Because the Bush administration probably never had any intention of supporting such a robust force, to which it would be pressured to commit significant military resources, assuming the presidency of the Security Council actually creates a problematic moment: What will the State Department and its U.N. ambassador, John Bolton, do? (After all, it was Bolton who several months ago prevented the Security Council from hearing a report on Darfur by Juan Mendez, U.N. special advisor on the prevention of genocide, declaring that he was sick of reports and wanted “action.”) The answer has come in three parts. First, Frazer pointedly refused to say that genocide was still taking place. Second, Bolton has introduced a “Statement by the President of the Security Council”–not a resolution, which would actually have authorizing force, but a statement that will enable only contingency planning for some sort of U.N. peacekeeping mission, while serving largely as a diplomatic placeholder for the U.S. during the month of February. Finally, behind the scenes at Turtle Bay, there is an effort underway to limit the mission that will actually deploy when the U.N. takes over for the largely ineffectual African Union troops, according to a U.N. military official involved in the planning.
This last move is particularly disturbing. The goal seems to be to make the new force so unthreatening to Khartoum that the regime will accept it as the price of forestalling any further, more robust, international efforts. According to the U.N. military official, several members of the Security Council, including the U.S., are seeking to deny the mission much of the sophisticated equipment Kofi Annan spoke of at several points in January (“tactical air support, helicopters, and the ability to respond very quickly”; “very sophisticated equipment, logistical support”).
Asked if such a force would include rich countries, like the U.S. and European nations, Annan said at the time that “those are the countries with the kind of capabilities we will need, so when the time comes, we will be turning to them. … I will be turning to governments with capacity to join in that peacekeeping operation if we were to be given the mandate.” But according to the U.N. military official, neither the U.S. nor European nations will be asked to contribute a significant number of troops to the mission.
Moreover, it remains to be seen whether the U.S. or the Europeans will push for a Chapter VII mandate (which would give U.N. forces peacemaking authority) or a Chapter VI mandate (which would only give U.N. forces peacekeeping authority). The latter would be wholly inadequate to stop the genocide, since there is presently no peace to keep.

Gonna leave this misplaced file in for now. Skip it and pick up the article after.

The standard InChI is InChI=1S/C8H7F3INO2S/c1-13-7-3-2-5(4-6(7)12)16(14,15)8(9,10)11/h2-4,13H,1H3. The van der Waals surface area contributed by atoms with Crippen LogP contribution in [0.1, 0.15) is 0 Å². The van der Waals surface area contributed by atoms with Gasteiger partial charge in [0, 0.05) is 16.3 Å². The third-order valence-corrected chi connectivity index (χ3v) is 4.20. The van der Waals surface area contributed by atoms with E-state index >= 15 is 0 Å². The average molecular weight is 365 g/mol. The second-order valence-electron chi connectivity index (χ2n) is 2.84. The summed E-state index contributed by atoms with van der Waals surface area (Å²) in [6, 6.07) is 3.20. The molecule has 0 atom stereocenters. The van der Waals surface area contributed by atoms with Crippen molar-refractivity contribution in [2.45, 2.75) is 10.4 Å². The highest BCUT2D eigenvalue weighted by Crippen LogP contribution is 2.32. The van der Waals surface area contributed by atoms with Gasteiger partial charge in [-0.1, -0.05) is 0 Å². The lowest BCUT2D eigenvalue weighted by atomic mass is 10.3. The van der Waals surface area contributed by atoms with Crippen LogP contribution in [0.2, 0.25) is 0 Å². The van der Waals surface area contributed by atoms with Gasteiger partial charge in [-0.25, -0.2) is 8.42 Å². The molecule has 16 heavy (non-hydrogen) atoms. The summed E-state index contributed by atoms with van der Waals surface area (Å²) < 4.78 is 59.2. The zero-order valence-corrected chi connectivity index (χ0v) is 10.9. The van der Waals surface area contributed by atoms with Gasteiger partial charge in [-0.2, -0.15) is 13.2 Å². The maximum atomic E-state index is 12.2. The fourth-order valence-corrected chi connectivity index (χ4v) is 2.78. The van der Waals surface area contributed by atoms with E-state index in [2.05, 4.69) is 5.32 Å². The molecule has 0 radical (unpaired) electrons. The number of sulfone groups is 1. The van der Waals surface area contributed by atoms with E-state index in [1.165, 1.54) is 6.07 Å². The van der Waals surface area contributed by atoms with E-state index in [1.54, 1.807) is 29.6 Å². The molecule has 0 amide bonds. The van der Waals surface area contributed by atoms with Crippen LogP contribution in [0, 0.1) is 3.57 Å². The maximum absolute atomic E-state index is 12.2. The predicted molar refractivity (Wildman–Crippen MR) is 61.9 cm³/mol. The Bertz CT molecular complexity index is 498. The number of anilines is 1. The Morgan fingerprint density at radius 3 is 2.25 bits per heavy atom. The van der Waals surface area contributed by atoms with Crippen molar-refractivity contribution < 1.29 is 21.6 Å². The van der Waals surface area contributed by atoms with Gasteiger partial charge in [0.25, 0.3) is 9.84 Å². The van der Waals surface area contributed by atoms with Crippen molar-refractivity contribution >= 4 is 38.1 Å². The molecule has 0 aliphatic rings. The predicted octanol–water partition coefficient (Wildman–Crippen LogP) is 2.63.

Of equal concern is the size of the U.N. force. The U.N. official says that Security Council members are seeking to impose a ceiling of 12,000 on the number of troops. Such a force would not be nearly large enough to provide security for people seeking to return to their land. Absent a peace agreement that is nowhere in sight, the failure to provide enough troops would consign more than 2 million displaced persons and refugees to camps where the only constants of life are insecurity, disease, and desperation.
If this is as much as the U.N. is prepared to offer the victims of genocide, then the international community will have failed Darfur once more, and yet more profoundly. Then again, if it’s not really a genocide, the failure will be of lesser moral magnitude–part of the ordinary bumbling and stumbling of the international community. So evidently goes the thinking of the Bush administration.
Of course the Europeans are just as guilty here: Their Parliament declared that realities in Darfur were “tantamount to genocide” in September 2004–the vote was 566 to 6–and they were present in September 2005 when the U.N. World Summit formally proclaimed “a responsibility to protect” civilians when “national authorities are manifestly failing to protect their populations from genocide, war crimes, ethnic cleansing, and crimes against humanity.” Fine words. Unsurprisingly, no European leaders seem inclined to act on those words. They could learn a valuable lesson in realpolitik from the State Department: If you can’t stop a genocide, just call it something else.
[Eric Reeves is Professor of English Language and Literature at Smith College, and has published extensively on Sudan.]